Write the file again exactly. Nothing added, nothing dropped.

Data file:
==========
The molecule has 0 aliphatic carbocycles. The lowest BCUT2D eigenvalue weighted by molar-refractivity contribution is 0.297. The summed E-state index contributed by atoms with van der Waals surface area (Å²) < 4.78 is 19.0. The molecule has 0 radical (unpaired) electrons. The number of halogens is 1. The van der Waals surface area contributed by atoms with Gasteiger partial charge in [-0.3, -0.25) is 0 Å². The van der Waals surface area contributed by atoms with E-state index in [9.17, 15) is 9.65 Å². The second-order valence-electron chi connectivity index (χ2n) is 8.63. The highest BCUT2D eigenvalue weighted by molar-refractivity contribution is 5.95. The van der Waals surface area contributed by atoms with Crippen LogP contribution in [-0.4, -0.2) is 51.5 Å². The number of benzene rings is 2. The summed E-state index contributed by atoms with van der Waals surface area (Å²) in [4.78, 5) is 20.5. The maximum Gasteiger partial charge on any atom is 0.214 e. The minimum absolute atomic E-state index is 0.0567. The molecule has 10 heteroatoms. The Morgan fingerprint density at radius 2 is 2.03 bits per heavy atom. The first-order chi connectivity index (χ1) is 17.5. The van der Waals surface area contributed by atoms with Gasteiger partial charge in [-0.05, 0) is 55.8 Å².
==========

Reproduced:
The molecule has 0 aliphatic carbocycles. The lowest BCUT2D eigenvalue weighted by molar-refractivity contribution is 0.297. The summed E-state index contributed by atoms with van der Waals surface area (Å²) < 4.78 is 19.0. The molecule has 0 radical (unpaired) electrons. The number of halogens is 1. The van der Waals surface area contributed by atoms with Gasteiger partial charge in [-0.3, -0.25) is 0 Å². The van der Waals surface area contributed by atoms with E-state index in [9.17, 15) is 9.65 Å². The second-order valence-electron chi connectivity index (χ2n) is 8.63. The highest BCUT2D eigenvalue weighted by molar-refractivity contribution is 5.95. The van der Waals surface area contributed by atoms with Crippen LogP contribution in [-0.4, -0.2) is 51.5 Å². The number of benzene rings is 2. The summed E-state index contributed by atoms with van der Waals surface area (Å²) in [4.78, 5) is 20.5. The maximum Gasteiger partial charge on any atom is 0.214 e. The minimum absolute atomic E-state index is 0.0567. The molecule has 10 heteroatoms. The Morgan fingerprint density at radius 2 is 2.03 bits per heavy atom. The first-order chi connectivity index (χ1) is 17.5. The van der Waals surface area contributed by atoms with Gasteiger partial charge in [-0.05, 0) is 55.8 Å².